This study examines the plausibility of Auditory Augmented Reality (AAR) realized with position-dynamic binaural synthesis over headphones. An established method to evaluate the plausibility of AAR asks participants to decide whether they are listening to the virtual or real version of the sound object. To date, this method has only been used to evaluate AAR systems for seated listeners. The AAR realization examined in this study instead allows listeners to turn to arbitrary directions and walk towards, past, and away from a real loudspeaker that reproduced sound only virtually. The experiment was conducted in two parts. In the first part, the subjects were asked whether they are listening to the real or the virtual version, not knowing that it was always the virtual version. In the second part, the real versions of the scenes where the loudspeaker actually reproduced sound were added. Two different source positions, three different test stimuli, and two different sound levels were considered. Seventeen volunteers, including five experts, participated. In the first part, none of the participants noticed that the virtual reproduction was active throughout the different test scenes. The inexperienced listeners tended to accept the virtual reproduction as real, while experts distributed their answers approximately equally. In the second part, experts could identify the virtual version quite reliably. For inexperienced listeners, the individual results varied enormously. Since the presence of the headphones influences the perception of the real sound field, this shadowing effect had to be considered in the creation of the virtual sound source as well. This requirement still limits test methods considering the real version in its ecological validity. Although the results indicate that the availability of a Hidden Refer leads to a more critical evaluation, it is crucial to be aware that the presence of the headphones slightly distorts the reference. This issue seems more vital to the plausibility estimates achieved with this evaluation method than the increased freedom in motion.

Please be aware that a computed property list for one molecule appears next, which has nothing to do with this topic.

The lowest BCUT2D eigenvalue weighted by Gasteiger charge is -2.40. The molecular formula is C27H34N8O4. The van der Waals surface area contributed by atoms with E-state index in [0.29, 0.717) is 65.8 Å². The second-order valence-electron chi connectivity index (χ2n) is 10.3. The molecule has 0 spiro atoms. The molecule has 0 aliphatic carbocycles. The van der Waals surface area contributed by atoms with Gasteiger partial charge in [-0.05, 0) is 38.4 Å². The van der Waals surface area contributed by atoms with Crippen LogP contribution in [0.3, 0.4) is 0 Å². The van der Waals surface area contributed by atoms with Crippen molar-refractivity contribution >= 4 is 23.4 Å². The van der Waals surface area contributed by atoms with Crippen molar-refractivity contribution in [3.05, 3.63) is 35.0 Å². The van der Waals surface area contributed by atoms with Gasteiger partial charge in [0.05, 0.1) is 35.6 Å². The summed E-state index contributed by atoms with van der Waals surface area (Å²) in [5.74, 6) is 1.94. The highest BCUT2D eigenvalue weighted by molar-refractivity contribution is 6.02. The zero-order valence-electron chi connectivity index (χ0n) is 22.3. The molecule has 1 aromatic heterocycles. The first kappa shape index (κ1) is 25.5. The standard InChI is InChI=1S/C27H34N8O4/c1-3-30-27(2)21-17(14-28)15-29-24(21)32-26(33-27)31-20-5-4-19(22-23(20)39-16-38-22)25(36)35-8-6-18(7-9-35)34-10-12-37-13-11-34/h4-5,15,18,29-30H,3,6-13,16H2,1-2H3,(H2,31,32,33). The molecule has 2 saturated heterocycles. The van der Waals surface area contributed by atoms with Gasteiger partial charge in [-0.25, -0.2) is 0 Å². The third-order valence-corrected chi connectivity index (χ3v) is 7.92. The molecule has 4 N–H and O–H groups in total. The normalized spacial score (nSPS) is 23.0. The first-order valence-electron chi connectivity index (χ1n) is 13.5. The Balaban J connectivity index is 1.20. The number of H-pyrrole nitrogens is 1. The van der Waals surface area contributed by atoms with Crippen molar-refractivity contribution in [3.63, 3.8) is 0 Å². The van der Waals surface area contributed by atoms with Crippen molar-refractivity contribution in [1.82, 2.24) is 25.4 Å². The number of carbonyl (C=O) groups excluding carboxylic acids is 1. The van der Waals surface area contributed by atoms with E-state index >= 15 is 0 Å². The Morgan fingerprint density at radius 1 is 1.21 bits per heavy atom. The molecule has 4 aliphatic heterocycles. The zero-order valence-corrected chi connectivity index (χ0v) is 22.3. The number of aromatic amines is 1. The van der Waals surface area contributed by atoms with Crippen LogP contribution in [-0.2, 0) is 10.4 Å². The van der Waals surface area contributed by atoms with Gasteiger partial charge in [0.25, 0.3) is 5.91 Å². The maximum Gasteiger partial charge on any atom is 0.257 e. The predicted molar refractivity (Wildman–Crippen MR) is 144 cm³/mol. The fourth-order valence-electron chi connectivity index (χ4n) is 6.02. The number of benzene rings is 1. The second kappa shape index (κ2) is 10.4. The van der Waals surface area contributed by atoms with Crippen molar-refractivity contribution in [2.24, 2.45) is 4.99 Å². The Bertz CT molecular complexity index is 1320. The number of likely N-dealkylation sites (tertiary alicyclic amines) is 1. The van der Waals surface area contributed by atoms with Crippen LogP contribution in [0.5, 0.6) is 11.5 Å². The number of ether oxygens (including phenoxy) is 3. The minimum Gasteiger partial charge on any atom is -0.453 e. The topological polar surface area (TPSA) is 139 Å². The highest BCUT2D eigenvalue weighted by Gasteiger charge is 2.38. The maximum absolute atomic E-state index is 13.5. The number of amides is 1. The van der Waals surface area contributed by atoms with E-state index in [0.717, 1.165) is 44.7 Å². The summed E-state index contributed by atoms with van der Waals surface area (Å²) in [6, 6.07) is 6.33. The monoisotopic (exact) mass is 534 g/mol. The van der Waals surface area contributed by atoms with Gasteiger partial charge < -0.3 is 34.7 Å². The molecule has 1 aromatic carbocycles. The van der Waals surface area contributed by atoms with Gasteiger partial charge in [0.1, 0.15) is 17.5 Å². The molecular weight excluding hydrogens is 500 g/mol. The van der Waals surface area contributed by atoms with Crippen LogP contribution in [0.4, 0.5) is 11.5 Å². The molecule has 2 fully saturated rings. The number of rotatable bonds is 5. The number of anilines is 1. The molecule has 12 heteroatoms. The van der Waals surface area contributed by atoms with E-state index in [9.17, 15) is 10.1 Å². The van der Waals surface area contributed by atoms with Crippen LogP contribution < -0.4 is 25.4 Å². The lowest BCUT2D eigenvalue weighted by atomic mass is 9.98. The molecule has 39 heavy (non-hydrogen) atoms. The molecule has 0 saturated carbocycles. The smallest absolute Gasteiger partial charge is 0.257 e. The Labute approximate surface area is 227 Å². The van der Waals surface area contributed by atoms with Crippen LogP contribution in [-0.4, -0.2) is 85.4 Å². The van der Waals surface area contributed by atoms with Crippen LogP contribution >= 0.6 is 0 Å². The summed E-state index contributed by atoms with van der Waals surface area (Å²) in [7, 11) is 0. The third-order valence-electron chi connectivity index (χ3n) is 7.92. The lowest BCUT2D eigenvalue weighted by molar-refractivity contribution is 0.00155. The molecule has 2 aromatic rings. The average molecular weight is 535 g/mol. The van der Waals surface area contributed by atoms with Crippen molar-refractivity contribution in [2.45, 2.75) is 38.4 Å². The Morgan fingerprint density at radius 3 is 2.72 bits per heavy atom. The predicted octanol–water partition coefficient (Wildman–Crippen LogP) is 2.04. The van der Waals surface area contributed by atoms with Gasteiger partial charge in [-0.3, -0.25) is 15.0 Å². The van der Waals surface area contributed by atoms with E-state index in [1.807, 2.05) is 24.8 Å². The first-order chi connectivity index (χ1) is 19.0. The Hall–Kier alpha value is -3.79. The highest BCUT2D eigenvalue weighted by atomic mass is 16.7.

Augmented Reality (AR) aims at adding virtual elements to the real environment (Azuma, 1997; Sicaru et al., 2018). Auditory Augmented Reality (AAR) describes the enrichment of a listener’s actual environment with virtual sound sources or other virtual acoustic elements like reflectors or obstacles causing acoustic shadows. A common approach to realize AAR is to use dynamic binaural synthesis over headphones or hearables (Jot and Lee, 2016; Russell et al., 2016; Garí et al., 2019; Nagele et al., 2021). In such reproduction, the position and orientation of the listener’s head are tracked, and the headphone signals are adjusted by convolving the dry mono source signal with the corresponding binaural room impulse responses (BRIR) without a noticeable delay (Lindau, 2009; Brandenburg et al., 2020). A BRIR filter characterizes the transfer path of the sound from the sound source through the room to both ears of the listener or as a substitute head (and torso) simulator with microphones in the ears.